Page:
Graduation and Optimism During Times of Great Change

It is that time of year again, graduations and the end of the school year.  As it’s been chillier and damper then usual this spring, it doesn’t feel like early May yet.  It still feels like early April to me.  This year will mark twenty years since I graduated high school and fifteen since I graduated from college.  My class is having their twenty year reunion this summer.  As I have a family reunion out of state during the same weekend, I won’t be able to do both.  Haven’t decided which one I’m going to yet.  I haven’t been to any of my class reunions besides the five year.

I guess I just don’t have much in common with some of my old classmates or people in my childhood hometown.  Sure I had cool friends and enjoyed school activities like playing football and doing speech.  Yet I never felt like I really fit in back during my younger days.  Could have had problems with paranoia even as a child.  It also didn’t help that I spent the last two years of high school with a developing mental illness and not seeking help for it.  But we didn’t know back then.  We didn’t have the information easily available to us twenty years ago, certainly not like now.  I definately loved college, in part because I was seeking help and getting regular treatments.

I am trying to get out of the habit of offering recent graduates advice other than “stay flexible.”  I don’t tell anyone what career fields to look into anymore.  For beginners, we don’t know what jobs will be in demand in ten years anymore.  Many people can’t afford even going to state university without going into heavy debt anymore.  I’m glad I had good scholarships in college and got help from home.  I graduated debt free and that has saved my hide more than once.

It’s sad that so many people have crushing debts from school before they even begin a career.  I have far too many friends struggling with student debts even in their thirties.  And it’s absolutely asinine and unforgivable that student loans can’t be discharged in bankruptcy.  I don’t think college is viable for most kids anymore simply because of how out of control the costs have become.  An eighteen year old right out of high school would be better off doing an apprenticeship, going to trade school, or joining the military in most cases it seems.  Some kids might be better off moving overseas and looking for work in East Asia or Europe anymore.  A college friend of mine teaches high school in Netherlands and absolutely loves it as far as I can tell.  A cousin of mine lived in Japan for three years while her husband was stationed over there in the military.  It might not be such a bad idea.  National borders mean less now than they did even twenty years ago.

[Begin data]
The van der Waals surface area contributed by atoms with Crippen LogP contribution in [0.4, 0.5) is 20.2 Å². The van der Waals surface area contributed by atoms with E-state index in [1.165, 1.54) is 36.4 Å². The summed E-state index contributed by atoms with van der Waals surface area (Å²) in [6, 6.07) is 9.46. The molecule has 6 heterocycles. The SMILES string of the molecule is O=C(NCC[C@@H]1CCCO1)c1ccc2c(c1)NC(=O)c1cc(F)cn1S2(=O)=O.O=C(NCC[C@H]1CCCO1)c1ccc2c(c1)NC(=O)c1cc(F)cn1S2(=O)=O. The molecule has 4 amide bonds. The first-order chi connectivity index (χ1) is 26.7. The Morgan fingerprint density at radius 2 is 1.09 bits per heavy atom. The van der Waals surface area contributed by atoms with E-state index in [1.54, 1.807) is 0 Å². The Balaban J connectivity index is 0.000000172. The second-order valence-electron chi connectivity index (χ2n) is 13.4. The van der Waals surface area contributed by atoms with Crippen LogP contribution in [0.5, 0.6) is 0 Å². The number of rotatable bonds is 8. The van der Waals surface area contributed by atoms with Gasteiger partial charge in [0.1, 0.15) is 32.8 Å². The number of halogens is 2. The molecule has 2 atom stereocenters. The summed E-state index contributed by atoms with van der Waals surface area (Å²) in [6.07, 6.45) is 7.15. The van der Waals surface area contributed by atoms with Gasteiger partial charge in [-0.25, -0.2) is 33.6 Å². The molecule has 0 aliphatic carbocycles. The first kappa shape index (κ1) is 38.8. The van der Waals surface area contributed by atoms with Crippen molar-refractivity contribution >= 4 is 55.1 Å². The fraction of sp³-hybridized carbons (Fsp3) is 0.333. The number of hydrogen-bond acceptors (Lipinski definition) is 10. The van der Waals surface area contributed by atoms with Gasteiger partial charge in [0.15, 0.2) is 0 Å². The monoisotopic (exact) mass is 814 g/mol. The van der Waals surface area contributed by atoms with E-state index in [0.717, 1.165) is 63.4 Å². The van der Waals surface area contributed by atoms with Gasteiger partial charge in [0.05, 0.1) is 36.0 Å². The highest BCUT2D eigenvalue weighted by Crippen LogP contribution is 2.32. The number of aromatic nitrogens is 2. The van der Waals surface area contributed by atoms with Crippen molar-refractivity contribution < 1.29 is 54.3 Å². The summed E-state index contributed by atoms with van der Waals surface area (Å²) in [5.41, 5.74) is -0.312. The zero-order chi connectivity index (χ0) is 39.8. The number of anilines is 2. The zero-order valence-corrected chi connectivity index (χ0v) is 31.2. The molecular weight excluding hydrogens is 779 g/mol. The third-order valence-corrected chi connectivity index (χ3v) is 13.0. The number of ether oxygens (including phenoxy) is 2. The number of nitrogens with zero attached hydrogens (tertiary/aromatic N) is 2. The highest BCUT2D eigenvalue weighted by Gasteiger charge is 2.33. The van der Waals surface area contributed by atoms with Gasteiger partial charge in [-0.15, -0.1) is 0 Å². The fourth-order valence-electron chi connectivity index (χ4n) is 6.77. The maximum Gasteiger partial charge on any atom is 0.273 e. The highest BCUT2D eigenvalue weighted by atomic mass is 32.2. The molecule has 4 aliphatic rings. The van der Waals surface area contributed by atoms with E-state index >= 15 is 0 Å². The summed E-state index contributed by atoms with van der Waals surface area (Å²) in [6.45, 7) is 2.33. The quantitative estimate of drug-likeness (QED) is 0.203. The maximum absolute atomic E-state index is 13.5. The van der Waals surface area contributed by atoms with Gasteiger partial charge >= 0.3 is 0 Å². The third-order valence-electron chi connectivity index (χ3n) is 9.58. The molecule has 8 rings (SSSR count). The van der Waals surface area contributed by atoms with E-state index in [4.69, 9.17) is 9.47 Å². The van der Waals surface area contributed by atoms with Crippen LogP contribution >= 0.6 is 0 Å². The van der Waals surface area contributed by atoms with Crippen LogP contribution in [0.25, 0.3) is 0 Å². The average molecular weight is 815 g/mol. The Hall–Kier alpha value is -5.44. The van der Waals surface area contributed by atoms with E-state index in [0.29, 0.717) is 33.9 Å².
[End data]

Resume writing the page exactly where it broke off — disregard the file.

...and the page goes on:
I try not to offer advice, not because I don’t care.  It’s because we no longer know what the future holds, at least not in terms of in demand careers.  I blog on a regular basis yet that was in it’s early days when I was in high school and college.  Youtube or social media didn’t exist when I was in high school.  Amazon was just getting started in the 1990s.  And of course smart phones didn’t exist and AI was nowhere near as good as it is now.  Renewable energy tech like wind and solar are becoming more affordable and in many cases now competitive with old style fossil fuels.  That wasn’t the case even fifteen years ago.  While many older jobs are definitely going away or getting drastically reduced, there are likely going to be others taking their place.  What if instead of economic Armageddon we were actually heading for one of the biggest industrial and economic booms in history?  What if instead of ecological collapse we solved the problems of air and water pollution?  We have people working on those problems, and many others as I write this.  I once read that in America during the Great Depression of the 1930s, more self made millionaires were made in that decade than in any other before that.  Yet we often think it was a hellish time.  For many people, it was. Yet for others, it was a time of opportunity as well.

It seems to me that during times of distress and upheaval (like we are living now) there are also opportunities as well.  I may be mentally ill, but I also have an outlet to talk about it and hopefully offer help others that I didn’t have in my younger years.  I have pretty decent treatments when had I grown up in my grandmother’s generation I would have spent the rest of my life in an institution or prison.  Sure I have gained a lot of weight over the course of this illness and my physical health has declined, yet I still have a sharp mind and am stable in spite the illness.  Overall I’m pretty happy.  Maybe not all the time, but then no one is continually blissful at all times anymore than people are always physically healthy.  I doubt I would have ever become a blogger if I didn’t become mentally ill.

 

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